Non-canonical HIF-1 stabilization contributes to intestinal tumorigenesis

Nadine Rohwer, Sandra Jumpertz, Merve Erdem, Antje Egners, Klaudia T. Warzecha, Athanassios Fragoulis, Anja A. Kuehl, Rafael Kramann, Sabine Neuss, Ines Rudolph, Tobias Endermann, Christin Zasada, Ivayla Apostolova, Marco Gerling, Stefan Kempa, Russell Hughes, Claire E. Lewis, Winfried Brenner, Maciej B. Malinowski, Martin StockmannLutz Schomburg, William Faller, Owen J. Sansom, Frank Tacke, Markus Morkel, Thorsten Cramer*

*Corresponding author for this work

Research output: Contribution to journalArticleAcademicpeer-review

12 Citations (Web of Science)

Abstract

The hypoxia-inducible transcription factor HIF-1 is appreciated as a promising target for cancer therapy. However, conditional deletion of HIF-1 and HIF-1 target genes in cells of the tumor microenvironment can result in accelerated tumor growth, calling for a detailed characterization of the cellular context to fully comprehend HIF-1's role in tumorigenesis. We dissected cell type-specific functions of HIF-1 for intestinal tumorigenesis by lineage-restricted deletion of the Hif1a locus. Intestinal epithelial cell-specific Hif1a loss reduced activation of Wnt/beta-catenin, tumor-specific metabolism and inflammation, significantly inhibiting tumor growth. Deletion of Hif1a in myeloid cells reduced the expression of fibroblast-activating factors in tumor-associated macrophages resulting in decreased abundance of tumor-associated fibroblasts (TAF) and robustly reduced tumor formation. Interestingly, hypoxia was detectable only sparsely and without spatial association with HIF-1 alpha, arguing for an importance of hypoxia-independent, i.e., non-canonical, HIF-1 stabilization for intestinal tumorigenesis that has not been previously appreciated. This adds a further layer of complexity to the regulation of HIF-1 and suggests that hypoxia and HIF-1 alpha stabilization can be uncoupled in cancer. Collectively, our data show that HIF-1 is a pivotal pro-tumorigenic factor for intestinal tumor formation, controlling key oncogenic programs in both the epithelial tumor compartment and the tumor microenvironment.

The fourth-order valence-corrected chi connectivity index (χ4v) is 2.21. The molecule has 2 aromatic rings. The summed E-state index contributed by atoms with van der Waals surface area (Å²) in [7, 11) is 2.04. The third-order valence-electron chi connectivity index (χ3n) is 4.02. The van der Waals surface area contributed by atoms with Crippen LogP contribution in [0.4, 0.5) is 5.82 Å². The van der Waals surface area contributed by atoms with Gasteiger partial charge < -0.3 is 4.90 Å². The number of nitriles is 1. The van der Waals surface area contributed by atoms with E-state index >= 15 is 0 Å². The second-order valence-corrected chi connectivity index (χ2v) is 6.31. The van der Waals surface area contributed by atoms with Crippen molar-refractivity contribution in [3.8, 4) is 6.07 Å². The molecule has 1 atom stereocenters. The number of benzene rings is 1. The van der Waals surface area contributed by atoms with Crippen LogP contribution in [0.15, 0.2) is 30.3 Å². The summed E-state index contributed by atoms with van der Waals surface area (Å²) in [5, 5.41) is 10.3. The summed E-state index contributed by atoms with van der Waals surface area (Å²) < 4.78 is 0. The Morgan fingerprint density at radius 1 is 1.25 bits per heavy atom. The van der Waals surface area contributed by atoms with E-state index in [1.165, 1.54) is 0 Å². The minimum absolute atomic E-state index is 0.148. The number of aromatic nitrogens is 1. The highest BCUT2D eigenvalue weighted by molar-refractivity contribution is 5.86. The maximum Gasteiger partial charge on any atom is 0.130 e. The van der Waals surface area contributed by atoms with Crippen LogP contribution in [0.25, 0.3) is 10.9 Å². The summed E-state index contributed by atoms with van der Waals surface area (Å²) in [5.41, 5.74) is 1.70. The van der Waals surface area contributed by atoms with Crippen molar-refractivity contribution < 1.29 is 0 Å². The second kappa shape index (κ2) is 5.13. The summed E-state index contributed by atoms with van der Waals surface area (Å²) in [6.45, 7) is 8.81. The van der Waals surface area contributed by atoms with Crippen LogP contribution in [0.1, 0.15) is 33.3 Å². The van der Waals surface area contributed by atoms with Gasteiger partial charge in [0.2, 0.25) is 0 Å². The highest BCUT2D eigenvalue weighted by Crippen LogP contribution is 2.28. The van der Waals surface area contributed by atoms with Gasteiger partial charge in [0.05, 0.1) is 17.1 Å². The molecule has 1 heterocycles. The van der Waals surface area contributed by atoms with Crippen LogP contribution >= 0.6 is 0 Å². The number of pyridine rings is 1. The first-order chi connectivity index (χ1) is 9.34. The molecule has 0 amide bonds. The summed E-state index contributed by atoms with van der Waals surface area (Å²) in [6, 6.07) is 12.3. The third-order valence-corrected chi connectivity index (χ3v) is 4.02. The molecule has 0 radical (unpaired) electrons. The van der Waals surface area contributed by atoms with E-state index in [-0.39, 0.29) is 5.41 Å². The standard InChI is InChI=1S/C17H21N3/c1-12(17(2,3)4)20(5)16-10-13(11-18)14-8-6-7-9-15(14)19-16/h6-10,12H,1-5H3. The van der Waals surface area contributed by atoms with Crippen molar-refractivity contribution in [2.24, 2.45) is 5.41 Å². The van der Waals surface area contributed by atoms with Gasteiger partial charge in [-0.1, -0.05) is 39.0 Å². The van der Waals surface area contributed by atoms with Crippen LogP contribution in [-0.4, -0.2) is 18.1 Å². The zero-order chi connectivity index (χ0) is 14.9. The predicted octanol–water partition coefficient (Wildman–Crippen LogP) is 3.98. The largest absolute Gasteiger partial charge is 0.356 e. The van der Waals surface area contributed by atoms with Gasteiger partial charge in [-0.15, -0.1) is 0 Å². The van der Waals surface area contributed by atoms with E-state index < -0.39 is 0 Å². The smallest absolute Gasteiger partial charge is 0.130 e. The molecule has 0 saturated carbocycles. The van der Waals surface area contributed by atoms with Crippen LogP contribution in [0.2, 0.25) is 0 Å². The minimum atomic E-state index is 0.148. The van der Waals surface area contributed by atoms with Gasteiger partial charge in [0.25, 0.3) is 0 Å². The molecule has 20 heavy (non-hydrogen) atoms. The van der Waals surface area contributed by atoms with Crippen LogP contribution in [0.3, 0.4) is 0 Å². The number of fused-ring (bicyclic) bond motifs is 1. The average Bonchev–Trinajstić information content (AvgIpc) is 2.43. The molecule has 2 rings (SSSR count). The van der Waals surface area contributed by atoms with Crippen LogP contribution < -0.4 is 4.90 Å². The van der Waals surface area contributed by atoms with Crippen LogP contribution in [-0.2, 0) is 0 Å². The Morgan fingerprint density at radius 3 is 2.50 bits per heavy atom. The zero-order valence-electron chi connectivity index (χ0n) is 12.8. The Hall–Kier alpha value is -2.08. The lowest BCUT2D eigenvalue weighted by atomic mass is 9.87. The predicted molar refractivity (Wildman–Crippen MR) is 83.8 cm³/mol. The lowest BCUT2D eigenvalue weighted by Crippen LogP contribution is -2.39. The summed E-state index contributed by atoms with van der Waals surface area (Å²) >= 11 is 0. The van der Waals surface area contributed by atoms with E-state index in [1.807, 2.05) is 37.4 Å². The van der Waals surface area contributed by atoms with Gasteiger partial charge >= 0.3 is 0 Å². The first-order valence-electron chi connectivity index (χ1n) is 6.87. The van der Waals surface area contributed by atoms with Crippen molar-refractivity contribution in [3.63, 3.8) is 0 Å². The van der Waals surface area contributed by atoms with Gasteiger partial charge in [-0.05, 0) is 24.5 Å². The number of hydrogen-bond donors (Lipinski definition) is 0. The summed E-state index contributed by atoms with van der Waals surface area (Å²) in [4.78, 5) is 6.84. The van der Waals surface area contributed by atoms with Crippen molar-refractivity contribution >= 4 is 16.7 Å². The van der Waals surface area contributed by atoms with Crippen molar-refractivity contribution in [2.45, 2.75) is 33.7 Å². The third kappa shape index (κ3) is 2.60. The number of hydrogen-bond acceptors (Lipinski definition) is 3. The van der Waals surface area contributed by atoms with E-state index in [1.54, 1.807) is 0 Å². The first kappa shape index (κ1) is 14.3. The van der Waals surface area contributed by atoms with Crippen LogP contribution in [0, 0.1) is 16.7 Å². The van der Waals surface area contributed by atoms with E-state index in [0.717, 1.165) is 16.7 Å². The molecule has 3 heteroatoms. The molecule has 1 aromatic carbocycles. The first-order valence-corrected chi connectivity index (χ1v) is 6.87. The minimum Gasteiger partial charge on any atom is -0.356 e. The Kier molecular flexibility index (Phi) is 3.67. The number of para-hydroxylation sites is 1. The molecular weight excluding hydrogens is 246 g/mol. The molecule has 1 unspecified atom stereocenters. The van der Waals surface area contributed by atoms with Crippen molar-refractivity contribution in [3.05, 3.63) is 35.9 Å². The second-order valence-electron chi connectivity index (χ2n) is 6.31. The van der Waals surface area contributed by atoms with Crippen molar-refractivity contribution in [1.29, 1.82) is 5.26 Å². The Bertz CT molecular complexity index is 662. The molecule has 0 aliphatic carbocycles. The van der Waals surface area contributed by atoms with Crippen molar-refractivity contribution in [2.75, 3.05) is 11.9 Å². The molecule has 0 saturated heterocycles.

Original languageEnglish
Pages (from-to)5670-5685
Number of pages16
JournalOncogene
Volume38
Issue number28
DOIs
Publication statusPublished - 11 Jul 2019

Keywords

  • HYPOXIA-INDUCIBLE FACTOR-1-ALPHA
  • CARCINOMA-ASSOCIATED FIBROBLASTS
  • TUMOR-ASSOCIATED MACROPHAGES
  • TARGETED CANCER-THERAPY
  • DENDRITIC CELLS
  • POOR-PROGNOSIS
  • MURINE MODEL
  • MOUSE MODEL
  • STEM-CELLS
  • FACTOR-I

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